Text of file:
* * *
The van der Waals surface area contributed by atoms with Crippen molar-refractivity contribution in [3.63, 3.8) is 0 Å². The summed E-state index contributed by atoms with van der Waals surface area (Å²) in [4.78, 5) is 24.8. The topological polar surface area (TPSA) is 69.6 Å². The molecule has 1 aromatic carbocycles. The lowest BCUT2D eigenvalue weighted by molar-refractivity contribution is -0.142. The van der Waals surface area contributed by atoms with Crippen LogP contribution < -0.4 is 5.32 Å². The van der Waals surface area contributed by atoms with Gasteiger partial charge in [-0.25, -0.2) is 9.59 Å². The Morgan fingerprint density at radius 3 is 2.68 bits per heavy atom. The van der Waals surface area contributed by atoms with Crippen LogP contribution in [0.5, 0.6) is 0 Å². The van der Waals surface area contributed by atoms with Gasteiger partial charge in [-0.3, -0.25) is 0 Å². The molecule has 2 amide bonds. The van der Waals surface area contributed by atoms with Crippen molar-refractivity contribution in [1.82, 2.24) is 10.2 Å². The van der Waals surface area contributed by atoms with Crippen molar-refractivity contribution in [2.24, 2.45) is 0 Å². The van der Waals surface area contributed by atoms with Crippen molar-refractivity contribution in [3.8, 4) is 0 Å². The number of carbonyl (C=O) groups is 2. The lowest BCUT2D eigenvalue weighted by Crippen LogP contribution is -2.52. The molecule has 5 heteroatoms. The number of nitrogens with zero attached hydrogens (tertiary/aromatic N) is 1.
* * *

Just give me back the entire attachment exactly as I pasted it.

The van der Waals surface area contributed by atoms with Crippen molar-refractivity contribution in [3.63, 3.8) is 0 Å². The summed E-state index contributed by atoms with van der Waals surface area (Å²) in [4.78, 5) is 24.8. The topological polar surface area (TPSA) is 69.6 Å². The molecule has 1 aromatic carbocycles. The lowest BCUT2D eigenvalue weighted by molar-refractivity contribution is -0.142. The van der Waals surface area contributed by atoms with Crippen LogP contribution < -0.4 is 5.32 Å². The van der Waals surface area contributed by atoms with Gasteiger partial charge in [-0.25, -0.2) is 9.59 Å². The Morgan fingerprint density at radius 3 is 2.68 bits per heavy atom. The van der Waals surface area contributed by atoms with Crippen LogP contribution in [0.5, 0.6) is 0 Å². The van der Waals surface area contributed by atoms with Gasteiger partial charge in [-0.3, -0.25) is 0 Å². The molecule has 2 amide bonds. The van der Waals surface area contributed by atoms with Crippen molar-refractivity contribution in [1.82, 2.24) is 10.2 Å². The van der Waals surface area contributed by atoms with Crippen molar-refractivity contribution in [2.24, 2.45) is 0 Å². The van der Waals surface area contributed by atoms with Crippen molar-refractivity contribution in [3.8, 4) is 0 Å². The number of carbonyl (C=O) groups is 2. The lowest BCUT2D eigenvalue weighted by Crippen LogP contribution is -2.52. The molecule has 5 heteroatoms. The number of nitrogens with zero attached hydrogens (tertiary/aromatic N) is 1.